Thunder is the sound caused by lightning. A “thunderbolt” is a single flash of lightning and the sound it makes. Thunder can symbolize God, nature, and the weather. It can symbolize a scary story, fear, and war. Thunder is really loud and someone “thundering” is loud and passionate about something. Thunder is a popular symbol for many things such as sports teams, military units, and fast things. And, Thunderbirds puppets are creepy.
God and Nature
Thunder is the sound caused by lightning. We see lightning first because light travels quicker than sound. We see lightning and then hear thunder. Thunder and lightning, therefore, come together, so there is some overlapping symbolism there.
For instance, thunder and lightning both symbolize God and nature.
Various gods are associated with lightning, at times using lightning bolts as a means to attack enemies or those who have done something wrong. Thunder is often also associated with such godly activities, including being a sign of the power and force of God or the gods.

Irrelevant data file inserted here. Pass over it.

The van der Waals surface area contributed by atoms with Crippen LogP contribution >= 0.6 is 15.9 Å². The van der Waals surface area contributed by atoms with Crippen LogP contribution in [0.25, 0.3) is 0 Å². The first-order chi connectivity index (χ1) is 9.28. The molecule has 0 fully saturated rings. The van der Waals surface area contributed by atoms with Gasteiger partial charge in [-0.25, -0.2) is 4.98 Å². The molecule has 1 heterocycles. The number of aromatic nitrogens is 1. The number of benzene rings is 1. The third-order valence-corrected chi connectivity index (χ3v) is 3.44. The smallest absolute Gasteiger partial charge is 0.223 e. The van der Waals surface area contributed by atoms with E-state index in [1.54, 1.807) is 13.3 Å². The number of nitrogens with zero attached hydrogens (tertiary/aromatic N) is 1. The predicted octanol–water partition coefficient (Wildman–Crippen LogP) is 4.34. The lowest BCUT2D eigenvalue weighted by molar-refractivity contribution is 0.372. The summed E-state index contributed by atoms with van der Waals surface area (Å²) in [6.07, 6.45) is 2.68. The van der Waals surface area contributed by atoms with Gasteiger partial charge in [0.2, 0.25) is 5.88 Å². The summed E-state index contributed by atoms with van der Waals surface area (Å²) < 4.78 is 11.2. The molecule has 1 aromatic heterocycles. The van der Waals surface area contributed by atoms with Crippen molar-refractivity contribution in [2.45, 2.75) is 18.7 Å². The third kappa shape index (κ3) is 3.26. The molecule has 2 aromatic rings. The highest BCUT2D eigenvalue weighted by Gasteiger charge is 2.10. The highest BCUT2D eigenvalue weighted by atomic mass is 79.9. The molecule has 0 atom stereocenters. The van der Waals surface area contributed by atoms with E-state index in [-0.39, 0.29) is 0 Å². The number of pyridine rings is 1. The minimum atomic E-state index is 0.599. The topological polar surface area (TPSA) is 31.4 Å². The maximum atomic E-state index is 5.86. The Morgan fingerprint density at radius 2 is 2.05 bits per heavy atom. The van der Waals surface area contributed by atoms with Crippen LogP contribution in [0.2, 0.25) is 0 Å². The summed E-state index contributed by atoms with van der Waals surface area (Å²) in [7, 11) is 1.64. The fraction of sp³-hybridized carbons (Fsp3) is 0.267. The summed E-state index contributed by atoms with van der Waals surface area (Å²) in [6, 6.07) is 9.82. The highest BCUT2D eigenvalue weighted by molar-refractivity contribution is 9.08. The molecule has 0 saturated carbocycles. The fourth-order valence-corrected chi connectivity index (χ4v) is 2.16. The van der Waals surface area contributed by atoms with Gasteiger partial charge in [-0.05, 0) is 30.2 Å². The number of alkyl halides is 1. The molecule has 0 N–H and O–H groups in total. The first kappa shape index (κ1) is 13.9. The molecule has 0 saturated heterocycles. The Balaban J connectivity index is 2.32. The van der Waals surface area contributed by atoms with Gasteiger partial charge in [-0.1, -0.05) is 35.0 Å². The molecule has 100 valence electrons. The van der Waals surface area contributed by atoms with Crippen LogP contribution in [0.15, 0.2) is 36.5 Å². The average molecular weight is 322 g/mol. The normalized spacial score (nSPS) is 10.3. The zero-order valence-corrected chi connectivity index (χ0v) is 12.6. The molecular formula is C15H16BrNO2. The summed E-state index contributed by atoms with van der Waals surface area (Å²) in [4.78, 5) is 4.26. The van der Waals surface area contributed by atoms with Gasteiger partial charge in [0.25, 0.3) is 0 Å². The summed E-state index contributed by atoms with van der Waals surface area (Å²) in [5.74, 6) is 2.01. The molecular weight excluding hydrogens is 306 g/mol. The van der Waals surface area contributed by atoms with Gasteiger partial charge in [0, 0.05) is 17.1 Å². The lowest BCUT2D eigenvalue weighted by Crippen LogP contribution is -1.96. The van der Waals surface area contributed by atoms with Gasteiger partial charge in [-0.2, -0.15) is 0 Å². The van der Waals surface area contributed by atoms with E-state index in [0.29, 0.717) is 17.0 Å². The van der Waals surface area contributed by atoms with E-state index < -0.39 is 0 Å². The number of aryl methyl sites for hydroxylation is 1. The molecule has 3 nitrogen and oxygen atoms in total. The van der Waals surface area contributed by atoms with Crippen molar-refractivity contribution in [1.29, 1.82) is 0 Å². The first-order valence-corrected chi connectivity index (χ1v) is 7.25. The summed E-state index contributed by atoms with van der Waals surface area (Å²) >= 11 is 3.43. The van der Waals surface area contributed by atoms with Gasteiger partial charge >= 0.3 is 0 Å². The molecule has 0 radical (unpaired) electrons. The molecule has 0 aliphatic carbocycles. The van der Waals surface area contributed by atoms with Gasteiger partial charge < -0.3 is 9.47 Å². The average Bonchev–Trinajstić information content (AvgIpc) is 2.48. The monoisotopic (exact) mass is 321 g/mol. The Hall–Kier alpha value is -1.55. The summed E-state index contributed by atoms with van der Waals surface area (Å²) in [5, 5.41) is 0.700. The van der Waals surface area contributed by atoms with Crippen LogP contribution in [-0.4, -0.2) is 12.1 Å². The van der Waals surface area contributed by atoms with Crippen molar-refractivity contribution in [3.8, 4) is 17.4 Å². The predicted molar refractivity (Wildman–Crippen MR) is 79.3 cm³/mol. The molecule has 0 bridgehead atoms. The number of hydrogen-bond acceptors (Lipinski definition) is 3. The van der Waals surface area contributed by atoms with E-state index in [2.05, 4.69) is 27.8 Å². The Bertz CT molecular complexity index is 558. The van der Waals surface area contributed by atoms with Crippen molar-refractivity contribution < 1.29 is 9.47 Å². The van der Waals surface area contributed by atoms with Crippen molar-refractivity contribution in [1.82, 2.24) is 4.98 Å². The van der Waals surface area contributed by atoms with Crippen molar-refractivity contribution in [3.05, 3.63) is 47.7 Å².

Thunder also is a symbol of nature and the weather in particular. The sounds of nature overall can also be symbolized by comparing it to thunder. Such as the sounds of a rumbling volcano.
What Do Thunderbolts Symbolize?
A single lightning strike with the thunder that follows is known as a “thunderbolt.”
An animal that runs quickly from one place to another can be compared to a “thunderbolt,” perhaps a cat quickly striking against a mouse.
And, a thunderbolt or lightning strike symbol [⚡] also means electricity or electric current.
The fast speed of a thunderbolt also led to a type of hardware interface, a computer product, being given that name. Thunderbolt is advertised as both fast and reliable.
Thunder Symbolizes Being Loud
Thunder is very loud. One metaphor I found was “thunder was a mighty lion.” Thunder is being compared here to the loud roar of a lion. So, we talk about someone “thundering” on.
The use of “thunder” in this sense often is used when someone is angry and upset. My mom doesn’t like when I “thunder” too much about something bad happening in baseball or football. A person might be really mad, red-faced, thundering about something. Loud and mad.